Published 8 January 2021
Buckie Got It, St. Kitts and Nevis News Source
Despite an unfavourable business climate in Barbados due largely to restrictions as a result of the COVID-19 pandemic, there is much hope for an improved sugar harvest.
Both public and private sector stakeholders are upbeat about production for the 2021 crop, which they expect will start in mid-February.
Chairman of the Barbados Sugar Industry Limited (BSIL) Mark Sealy said this country is forecasting a 15 per cent increase in sugarcane output.
“Last year we did about 91,000 tonnes of cane, so it will be 15 per cent on top of that. Fifteen per cent is about another 14,000 tonnes of cane and that would put us at 105,000 tonnes. If the weather is good, then I think we would get a little bit more than that,” Sealy told Barbados TODAY.
While Sealy, who represents the independent cane farmers, said the canes “are looking pretty good,” he does not think Wednesday’s downpour was necessarily a good thing.
“We are getting a lot of rain…which is not necessarily a good thing, because we are hoping to start in February; but we still have to meet with the Barbados Workers’ Union (BWU). So that is a start that we would like. But it also depends on rainfall…because you don’t want to start cutting canes until the canes are absolutely ripe,” he said.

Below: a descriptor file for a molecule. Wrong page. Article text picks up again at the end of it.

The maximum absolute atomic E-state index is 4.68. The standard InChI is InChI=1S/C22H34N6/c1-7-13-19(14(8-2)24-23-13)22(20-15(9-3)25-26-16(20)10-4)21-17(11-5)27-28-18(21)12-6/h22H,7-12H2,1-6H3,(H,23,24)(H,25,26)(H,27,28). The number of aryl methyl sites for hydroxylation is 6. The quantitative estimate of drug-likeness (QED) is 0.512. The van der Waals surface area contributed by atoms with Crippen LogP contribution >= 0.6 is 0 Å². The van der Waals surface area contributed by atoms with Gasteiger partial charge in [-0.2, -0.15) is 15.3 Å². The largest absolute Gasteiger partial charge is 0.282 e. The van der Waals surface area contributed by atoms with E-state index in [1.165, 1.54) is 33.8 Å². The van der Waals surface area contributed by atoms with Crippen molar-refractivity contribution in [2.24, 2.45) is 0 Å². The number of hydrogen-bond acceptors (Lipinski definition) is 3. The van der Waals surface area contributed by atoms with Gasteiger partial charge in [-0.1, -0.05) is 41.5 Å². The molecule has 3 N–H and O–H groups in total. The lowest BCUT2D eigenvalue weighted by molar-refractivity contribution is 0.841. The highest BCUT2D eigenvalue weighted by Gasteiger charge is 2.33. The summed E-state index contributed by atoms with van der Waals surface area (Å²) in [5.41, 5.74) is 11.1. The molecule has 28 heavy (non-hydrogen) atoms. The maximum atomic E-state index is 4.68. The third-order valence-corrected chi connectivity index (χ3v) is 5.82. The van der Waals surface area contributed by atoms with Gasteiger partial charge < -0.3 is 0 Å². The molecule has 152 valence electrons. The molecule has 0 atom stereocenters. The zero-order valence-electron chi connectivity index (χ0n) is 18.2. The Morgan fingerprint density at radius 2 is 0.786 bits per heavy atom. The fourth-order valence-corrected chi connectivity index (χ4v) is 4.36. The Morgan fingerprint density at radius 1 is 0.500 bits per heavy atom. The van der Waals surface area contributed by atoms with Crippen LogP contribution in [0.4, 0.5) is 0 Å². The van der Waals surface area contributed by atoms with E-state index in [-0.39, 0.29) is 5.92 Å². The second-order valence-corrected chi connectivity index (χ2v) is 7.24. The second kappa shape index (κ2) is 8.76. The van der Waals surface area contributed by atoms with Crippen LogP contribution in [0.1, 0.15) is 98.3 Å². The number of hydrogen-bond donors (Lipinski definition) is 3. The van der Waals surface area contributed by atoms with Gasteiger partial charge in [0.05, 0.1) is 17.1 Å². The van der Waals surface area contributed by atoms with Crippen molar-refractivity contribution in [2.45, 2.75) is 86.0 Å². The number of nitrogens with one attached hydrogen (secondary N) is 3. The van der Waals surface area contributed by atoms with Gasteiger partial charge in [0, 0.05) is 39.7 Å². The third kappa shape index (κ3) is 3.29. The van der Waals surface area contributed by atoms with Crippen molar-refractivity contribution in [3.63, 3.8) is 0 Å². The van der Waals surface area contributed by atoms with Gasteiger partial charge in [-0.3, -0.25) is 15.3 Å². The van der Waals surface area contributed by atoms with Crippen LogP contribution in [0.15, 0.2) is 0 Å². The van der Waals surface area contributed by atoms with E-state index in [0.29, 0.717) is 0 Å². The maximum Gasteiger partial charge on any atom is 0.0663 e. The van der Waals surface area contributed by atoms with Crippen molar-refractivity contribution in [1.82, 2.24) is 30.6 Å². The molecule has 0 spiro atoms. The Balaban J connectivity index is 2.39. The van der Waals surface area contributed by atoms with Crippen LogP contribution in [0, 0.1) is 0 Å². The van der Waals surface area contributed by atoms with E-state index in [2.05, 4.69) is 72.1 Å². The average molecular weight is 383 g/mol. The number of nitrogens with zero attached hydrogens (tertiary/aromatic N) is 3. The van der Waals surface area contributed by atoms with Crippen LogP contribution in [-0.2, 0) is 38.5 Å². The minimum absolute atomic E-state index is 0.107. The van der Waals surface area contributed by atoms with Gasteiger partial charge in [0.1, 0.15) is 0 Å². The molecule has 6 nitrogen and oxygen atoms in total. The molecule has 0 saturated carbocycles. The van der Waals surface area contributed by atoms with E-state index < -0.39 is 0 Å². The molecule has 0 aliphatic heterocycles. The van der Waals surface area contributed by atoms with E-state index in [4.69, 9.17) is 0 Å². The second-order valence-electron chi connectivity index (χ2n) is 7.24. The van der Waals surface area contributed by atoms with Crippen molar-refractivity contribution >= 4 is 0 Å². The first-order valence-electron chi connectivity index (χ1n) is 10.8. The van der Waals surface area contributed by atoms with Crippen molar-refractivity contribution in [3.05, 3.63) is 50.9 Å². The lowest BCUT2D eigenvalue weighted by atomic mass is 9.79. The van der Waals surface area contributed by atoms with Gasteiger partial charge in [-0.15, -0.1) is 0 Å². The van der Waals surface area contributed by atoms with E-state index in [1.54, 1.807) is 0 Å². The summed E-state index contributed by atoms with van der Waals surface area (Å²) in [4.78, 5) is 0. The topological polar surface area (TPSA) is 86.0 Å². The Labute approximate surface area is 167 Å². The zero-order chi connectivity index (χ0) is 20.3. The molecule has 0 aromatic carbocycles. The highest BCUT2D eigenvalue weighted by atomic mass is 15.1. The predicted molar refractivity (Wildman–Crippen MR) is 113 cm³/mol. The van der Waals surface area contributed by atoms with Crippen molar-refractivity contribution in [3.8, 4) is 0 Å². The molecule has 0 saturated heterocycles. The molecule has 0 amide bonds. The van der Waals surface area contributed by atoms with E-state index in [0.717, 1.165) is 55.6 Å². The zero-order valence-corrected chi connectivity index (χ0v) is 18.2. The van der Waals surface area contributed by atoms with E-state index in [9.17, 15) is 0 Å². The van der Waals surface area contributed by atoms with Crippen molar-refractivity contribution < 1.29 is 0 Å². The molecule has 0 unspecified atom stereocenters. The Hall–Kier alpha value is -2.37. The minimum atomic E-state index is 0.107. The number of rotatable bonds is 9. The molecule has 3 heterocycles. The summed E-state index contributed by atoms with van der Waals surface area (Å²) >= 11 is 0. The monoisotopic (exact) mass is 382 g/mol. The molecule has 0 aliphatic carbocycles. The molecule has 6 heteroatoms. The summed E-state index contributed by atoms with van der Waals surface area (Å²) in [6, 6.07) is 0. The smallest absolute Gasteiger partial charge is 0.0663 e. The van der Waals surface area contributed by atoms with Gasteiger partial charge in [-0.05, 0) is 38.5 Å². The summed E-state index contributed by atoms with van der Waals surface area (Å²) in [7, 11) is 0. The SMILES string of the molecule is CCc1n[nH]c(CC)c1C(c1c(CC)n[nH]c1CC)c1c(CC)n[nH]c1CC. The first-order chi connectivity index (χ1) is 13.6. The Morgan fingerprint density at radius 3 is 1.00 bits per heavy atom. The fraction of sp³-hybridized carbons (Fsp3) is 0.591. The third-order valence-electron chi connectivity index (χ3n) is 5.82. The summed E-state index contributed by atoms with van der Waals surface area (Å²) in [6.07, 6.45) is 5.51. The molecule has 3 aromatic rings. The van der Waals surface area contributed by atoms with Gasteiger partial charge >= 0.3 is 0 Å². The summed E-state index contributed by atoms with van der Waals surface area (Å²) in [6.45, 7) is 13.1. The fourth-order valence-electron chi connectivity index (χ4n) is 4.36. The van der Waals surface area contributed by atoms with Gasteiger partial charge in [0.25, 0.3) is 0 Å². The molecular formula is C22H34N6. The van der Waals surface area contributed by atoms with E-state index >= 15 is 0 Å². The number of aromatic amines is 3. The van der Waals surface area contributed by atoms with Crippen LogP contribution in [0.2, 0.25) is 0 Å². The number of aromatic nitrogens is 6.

Sealy said they will be guided by the science regarding the right time to start, pointing out that the current amount of rain being experienced in January is unusual.
“But it should be a pretty good crop with reasonable weather now until the start of crop,” he added.
Chairman of the state-run Barbados Agricultural Management Company (BAMC) Winston Best is also optimistic about output from this year’s crop.
“To start, we are still looking around mid-February. I expect that we should have a good crop. It is looking that way so far…but early days yet. Everything seems to be in place that we should be alright,” Best told Barbados TODAY.
The BAMC chairman was not in a position to provide statistics on projected production of cane or sugar and referred Barbados TODAY to his Chief Executive Officer Orlando Atherley.
However, Atherley said he was not authorized to speak and suggested that the Minister of Agriculture Indar Weir was the one to do so.
When reached, Minister Weir promised an update next week.
Asked how the field workers are likely to fare in this current COVID-19 environment, BAMC chairman Best and his BSIL counterpart Sealy indicated that there would be no slackening of the protocols which were in place for these workers from last year’s harvest.
“Last year we had some special dispensation. We had been treated as one of those essential services. I guess if we can get this spike here under control and we can get back to the numbers where we were, we probably should be able to manage it,” Best said.
“We had protocols in place from last year …social distancing, sanitization and masks where necessary. We have those protocols in place already and we did a good job. BAMC and all the farmers did a good job in finishing the crop in 2020 in a COVID environment. So we should be able to get through this year as well,” Sealy contended.